ATLANTA (CN) — A few dozen protesters braved a cold, persistent rain Monday night to protest President Donald Trump outside college football's national championship game.
Trump is a controversial figure in Atlanta, a liberal bastion in a mostly conservative states. When U.S. Rep. John Lewis opted to boycott Trump's inauguration last year, the then-president-elect fired back by saying Lewis's district -- which spans Atlanta -- is in "horrible shape and falling apart."
As thousands of University of Georgia and University of Alabama fans poured into downtown Atlanta's Mercedez-Benz stadium for the contest in which Alabama ultimately proved victorious, the small crowd gathered in a protest area set-up by Metro Atlanta police.
The protest, which participants called "Take a Knee Against Trump," was organized at the behest of Refuse Fascism ATL. Once in position, protest leaders unfurled a large anti-Trump/Pence banner and led chants through megaphones.
Others, trying hopelessly to stay relatively dry in the line rain and keep warm as temperatures plunged into the 30s, displayed homemade signs.
At one point, as protesters chanted "Trump and Pence are fascists, drive them out!" passersby yelled back "Make America great again."
A second planned protect, organized by the Atlanta branch of the NAACP, urged people inside the stadium to wear white and wave white towels when the president arrived or whenever his name was mentioned over the public address system.
Organizers said the show of white was intended to mock the use of the phrase "snowflake" by Trump supporters to ridicule the president's opponents.
"Trump supporters mockingly call the opposition snowflakes, but when we come together we create a mighty storm," the NAACP said in a statement posted to its Facebook page on Jan. 7.
Trump arrived in Atlanta shortly after 6 p.m. Monday, following his speech at the American Farm Bureau Federation's annual meeting in Nashville.
During the speech, he once again criticized athletes who refuse to stand during the national anthem as a form of protest against police violence.
"We love our flag and we love our anthem and we want to keep it that way. We want our national anthem respected, too," the president said to an audience that responded to loud applause.
The reception in Atlanta was not so warm.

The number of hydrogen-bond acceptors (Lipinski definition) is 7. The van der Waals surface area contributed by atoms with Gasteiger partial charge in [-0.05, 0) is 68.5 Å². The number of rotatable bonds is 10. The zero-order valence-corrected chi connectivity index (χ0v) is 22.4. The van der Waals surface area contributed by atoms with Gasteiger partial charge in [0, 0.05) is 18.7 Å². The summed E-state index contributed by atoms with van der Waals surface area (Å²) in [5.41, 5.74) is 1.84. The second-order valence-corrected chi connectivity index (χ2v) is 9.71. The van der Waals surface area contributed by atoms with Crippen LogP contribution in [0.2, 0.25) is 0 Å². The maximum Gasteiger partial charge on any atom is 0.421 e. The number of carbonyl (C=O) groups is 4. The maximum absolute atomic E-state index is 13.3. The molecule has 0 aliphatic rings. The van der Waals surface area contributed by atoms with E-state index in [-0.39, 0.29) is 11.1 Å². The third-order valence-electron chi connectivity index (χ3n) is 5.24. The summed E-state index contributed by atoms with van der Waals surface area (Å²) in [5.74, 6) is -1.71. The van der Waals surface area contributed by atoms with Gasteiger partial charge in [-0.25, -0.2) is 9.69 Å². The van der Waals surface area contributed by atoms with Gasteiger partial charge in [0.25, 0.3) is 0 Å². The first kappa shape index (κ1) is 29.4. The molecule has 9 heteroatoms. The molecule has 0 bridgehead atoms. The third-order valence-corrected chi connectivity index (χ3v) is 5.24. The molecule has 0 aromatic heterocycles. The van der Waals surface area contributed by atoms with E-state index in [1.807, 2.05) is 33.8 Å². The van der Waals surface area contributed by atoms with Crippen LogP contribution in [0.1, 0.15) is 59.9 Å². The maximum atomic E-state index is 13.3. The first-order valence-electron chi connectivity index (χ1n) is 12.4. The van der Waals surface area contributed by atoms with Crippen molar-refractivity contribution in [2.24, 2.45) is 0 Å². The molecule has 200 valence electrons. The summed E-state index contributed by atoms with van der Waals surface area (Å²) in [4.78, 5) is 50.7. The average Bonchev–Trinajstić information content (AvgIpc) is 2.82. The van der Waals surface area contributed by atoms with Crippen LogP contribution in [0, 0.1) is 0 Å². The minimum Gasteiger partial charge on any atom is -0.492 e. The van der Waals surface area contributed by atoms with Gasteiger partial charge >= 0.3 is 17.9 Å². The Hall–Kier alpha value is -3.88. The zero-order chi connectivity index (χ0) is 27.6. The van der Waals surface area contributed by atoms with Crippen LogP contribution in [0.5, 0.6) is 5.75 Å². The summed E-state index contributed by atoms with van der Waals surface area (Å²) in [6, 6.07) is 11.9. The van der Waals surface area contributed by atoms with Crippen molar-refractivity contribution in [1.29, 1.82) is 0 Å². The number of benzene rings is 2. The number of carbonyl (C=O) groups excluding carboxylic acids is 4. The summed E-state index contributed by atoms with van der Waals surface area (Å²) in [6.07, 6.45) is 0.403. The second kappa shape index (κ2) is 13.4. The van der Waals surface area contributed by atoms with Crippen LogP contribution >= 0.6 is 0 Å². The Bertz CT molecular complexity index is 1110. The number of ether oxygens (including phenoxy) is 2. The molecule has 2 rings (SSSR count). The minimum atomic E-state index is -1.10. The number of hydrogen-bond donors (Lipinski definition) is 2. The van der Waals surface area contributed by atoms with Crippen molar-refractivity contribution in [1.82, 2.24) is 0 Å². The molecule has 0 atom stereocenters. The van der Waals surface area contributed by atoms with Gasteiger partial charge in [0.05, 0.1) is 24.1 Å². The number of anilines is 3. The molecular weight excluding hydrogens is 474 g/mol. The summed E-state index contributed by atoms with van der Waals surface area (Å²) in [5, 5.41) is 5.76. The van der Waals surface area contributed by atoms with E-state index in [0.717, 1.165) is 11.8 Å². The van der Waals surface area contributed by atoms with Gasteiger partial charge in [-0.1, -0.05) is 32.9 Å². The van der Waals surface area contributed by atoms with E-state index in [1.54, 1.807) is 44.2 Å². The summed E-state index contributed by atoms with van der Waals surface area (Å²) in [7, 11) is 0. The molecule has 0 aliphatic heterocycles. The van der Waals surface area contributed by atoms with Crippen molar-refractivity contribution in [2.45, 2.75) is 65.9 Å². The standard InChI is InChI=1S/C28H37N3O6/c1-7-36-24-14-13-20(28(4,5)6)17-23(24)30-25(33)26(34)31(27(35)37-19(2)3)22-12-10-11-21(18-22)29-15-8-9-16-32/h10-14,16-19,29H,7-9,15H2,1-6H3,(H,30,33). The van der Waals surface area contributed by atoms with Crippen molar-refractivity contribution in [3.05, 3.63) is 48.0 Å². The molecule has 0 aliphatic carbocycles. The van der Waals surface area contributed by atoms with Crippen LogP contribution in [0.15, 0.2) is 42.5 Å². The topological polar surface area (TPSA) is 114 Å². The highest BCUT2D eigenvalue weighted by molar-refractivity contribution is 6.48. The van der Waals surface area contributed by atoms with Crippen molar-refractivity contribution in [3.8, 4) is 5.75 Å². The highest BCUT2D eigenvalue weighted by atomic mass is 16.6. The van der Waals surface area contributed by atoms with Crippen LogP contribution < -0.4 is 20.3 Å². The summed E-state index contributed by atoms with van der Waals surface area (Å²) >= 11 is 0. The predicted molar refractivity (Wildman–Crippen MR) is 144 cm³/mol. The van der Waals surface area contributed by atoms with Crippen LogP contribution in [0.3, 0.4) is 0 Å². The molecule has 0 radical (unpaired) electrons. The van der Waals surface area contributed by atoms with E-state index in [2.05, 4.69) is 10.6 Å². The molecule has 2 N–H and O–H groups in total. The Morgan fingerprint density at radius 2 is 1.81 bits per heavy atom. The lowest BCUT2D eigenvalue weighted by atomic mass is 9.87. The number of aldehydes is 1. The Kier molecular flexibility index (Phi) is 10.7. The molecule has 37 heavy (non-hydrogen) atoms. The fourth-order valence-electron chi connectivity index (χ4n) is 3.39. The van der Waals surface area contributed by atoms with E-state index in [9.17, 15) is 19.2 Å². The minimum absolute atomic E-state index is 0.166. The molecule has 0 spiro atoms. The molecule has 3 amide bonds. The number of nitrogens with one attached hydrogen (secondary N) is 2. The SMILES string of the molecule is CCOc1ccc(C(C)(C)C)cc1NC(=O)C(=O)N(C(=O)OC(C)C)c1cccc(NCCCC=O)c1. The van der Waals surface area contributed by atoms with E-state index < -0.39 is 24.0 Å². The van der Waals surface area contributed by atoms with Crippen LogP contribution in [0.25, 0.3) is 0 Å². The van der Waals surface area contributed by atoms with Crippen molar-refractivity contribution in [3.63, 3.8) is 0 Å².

In addition to the cat-calls from protesters, Trump was booed by several football fans who were forced to wait out in the rain after the stadium was locked down for the president's arrival.
Boos continued, mixed with applause after Trump walked onto the field and waved to the crowd.
He stood midfield for the national anthem before leaving to watch Georgia and Alabama compete for the title from a stadium suite. According to White House pool reports, Trump left the game at half-time and heard the thrilling finish, in overtime, in his limousine after flying back to Washington.
Michael Collins, a representative for Rep. Lewis, told Courthouse News that the congressman would not comment on the president's visit or the protests. Lewis chose not to attend the football game on Monday, opting instead to remain in Washington.
Regardless, Refuse Fascism demonstrators dutifully took a knee at 6:30 p.m.
"Anywhere he goes, there needs to be an unwelcoming party for him," said Jack Turner, an anti-fascism. "I don't say this as an insult or hyperbole: this is a fascist president who is trying to consolidate fascism. Even if impeachment was on the table, it wouldn't happen without a mass movement of people in the streets. People need to vote with their feet in the street."
President Trump won both Alabama and Georgia in the 2016 presidential election, but Fulton County, where much of metro Atlanta is located, voted overwhelmingly for Hillary Clinton. Over 60,000 people marched in protest of President Trump's inauguration during the Atlanta March for Social Justice and Women on Jan. 21, 2017.
Paula Towry, a 74-year-old retired artist from Atlanta, insisted that the protests will continue as long as President Trump remains in office.
"We're going to keep protesting. I'm going to keep on protesting. In the scheme of your life, a football game really doesn't matter. But if you lose democracy and end up with tyranny, it matters," Towry said.
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